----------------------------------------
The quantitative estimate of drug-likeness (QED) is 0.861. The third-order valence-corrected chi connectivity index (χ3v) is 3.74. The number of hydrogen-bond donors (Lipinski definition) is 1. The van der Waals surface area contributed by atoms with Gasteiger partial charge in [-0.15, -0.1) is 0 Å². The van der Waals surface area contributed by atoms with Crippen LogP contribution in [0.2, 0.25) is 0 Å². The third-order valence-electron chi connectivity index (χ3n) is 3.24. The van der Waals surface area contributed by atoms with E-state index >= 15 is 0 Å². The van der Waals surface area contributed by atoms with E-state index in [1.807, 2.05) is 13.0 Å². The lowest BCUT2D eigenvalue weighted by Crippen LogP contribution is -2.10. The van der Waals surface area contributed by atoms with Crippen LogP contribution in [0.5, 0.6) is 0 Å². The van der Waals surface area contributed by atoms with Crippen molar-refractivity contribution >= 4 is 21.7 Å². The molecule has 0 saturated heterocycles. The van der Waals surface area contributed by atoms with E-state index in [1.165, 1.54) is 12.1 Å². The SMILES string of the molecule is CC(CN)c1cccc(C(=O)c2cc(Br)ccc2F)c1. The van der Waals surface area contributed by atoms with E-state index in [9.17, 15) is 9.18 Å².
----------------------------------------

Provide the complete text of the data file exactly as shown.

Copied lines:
The quantitative estimate of drug-likeness (QED) is 0.861. The third-order valence-corrected chi connectivity index (χ3v) is 3.74. The number of hydrogen-bond donors (Lipinski definition) is 1. The van der Waals surface area contributed by atoms with Gasteiger partial charge in [-0.15, -0.1) is 0 Å². The van der Waals surface area contributed by atoms with Crippen LogP contribution in [0.2, 0.25) is 0 Å². The third-order valence-electron chi connectivity index (χ3n) is 3.24. The van der Waals surface area contributed by atoms with E-state index >= 15 is 0 Å². The van der Waals surface area contributed by atoms with E-state index in [1.807, 2.05) is 13.0 Å². The lowest BCUT2D eigenvalue weighted by Crippen LogP contribution is -2.10. The van der Waals surface area contributed by atoms with Crippen LogP contribution in [0.5, 0.6) is 0 Å². The van der Waals surface area contributed by atoms with Crippen molar-refractivity contribution >= 4 is 21.7 Å². The molecule has 0 saturated heterocycles. The van der Waals surface area contributed by atoms with E-state index in [1.165, 1.54) is 12.1 Å². The SMILES string of the molecule is CC(CN)c1cccc(C(=O)c2cc(Br)ccc2F)c1. The van der Waals surface area contributed by atoms with E-state index in [9.17, 15) is 9.18 Å².